For Visitors

Visitors can help lift the spirits of patients and help with their recuperation process. We want you to enjoy your time at St. Francis Medical Center while you are visiting your hospitalized family member or friend. To provide the best care, security, privacy and comfort for all patients, we ask you to follow these guidelines for hospital visits:

  • Be sure children are well supervised by an adult at all times. Children may not play in the halls or stairwells. To avoid spreading germs and infection to the patient, any child who might have a cold or fever should not come to the hospital.
  • Keep in mind all patients' need for rest, quiet and privacy. Discourage family and friends with colds, sore throats and other viruses or infections from visiting the patient in the hospital. Since patients are susceptible to contagious illnesses, encourage ill well-wishers to call, write or email instead.
  • Respect all "no visitor," "isolation" or any other signs that have been ordered by the attending physician.
  • Observe our need for quiet. Have conversations quietly and in private. Place your cell phone on vibrate.
  • Visit in small groups or three or less. Larger groups can be overwhelming to patients and can intrude into other families' needs for privacy.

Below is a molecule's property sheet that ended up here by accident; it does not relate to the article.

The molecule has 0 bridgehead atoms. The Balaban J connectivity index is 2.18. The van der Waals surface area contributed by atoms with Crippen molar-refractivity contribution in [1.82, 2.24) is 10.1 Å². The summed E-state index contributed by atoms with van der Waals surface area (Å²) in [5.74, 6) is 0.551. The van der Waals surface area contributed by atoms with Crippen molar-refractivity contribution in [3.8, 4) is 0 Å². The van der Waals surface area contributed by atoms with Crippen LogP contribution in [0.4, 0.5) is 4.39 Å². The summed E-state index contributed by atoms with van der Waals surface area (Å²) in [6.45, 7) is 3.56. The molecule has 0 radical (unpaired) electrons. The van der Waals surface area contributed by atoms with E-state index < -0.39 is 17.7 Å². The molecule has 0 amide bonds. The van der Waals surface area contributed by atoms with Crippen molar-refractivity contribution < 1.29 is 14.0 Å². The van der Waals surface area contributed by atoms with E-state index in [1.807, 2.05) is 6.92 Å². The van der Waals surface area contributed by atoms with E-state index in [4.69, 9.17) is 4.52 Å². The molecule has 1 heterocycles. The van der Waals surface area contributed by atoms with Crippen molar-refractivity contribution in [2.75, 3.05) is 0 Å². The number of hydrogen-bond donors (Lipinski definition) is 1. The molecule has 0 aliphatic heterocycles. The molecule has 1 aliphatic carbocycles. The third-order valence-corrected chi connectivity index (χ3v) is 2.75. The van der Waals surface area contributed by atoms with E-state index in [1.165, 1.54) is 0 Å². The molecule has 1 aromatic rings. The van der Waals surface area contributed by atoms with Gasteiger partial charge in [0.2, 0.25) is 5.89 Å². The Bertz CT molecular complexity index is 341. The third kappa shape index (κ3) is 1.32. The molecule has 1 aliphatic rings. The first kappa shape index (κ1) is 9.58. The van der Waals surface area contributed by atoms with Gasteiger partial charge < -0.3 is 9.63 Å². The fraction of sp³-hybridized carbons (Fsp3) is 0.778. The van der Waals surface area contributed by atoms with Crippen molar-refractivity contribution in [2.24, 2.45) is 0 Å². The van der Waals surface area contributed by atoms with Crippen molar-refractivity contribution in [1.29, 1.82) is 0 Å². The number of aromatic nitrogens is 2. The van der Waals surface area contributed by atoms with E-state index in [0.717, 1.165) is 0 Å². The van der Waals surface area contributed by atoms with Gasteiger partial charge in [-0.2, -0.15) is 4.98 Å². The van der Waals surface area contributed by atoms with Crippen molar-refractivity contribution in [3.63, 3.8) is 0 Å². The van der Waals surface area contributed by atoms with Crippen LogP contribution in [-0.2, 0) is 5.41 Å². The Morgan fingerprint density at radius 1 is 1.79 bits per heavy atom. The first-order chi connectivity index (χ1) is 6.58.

• End your visit by 9 pm when the evening prayer is read and the lights are dimmed.

Condition H (Help) Ext. 1111
We believe in delivering the safest care possible. Open communication with the nurse and care team is the key to ensure we are aware of the patient's needs. A family member may notice a change in the patient's condition before the nurse, doctor or other provider does. The change may be subtle and noticeable only to someone who is close to that person. Calling a Condition H is like calling 911 when in the hospital. The team responding includes a nurse, respiratory therapist and if needed, a doctor. Other providers who care for you during your stay such as the care coordinator, social worker and chaplain are also available. Your nurse can contact them for you.

When to Call a Condition H
If you notice a sudden, medical change in the patient's condition including difficulty breathing, a sudden onset of confusion, or he/she is becoming less responsive. If you have serious concerns about how the patient's care is being planned or managed and you are not getting the response you need from your care team. For more information about Condition H, talk to your nurse. Thank you for being our partner in care.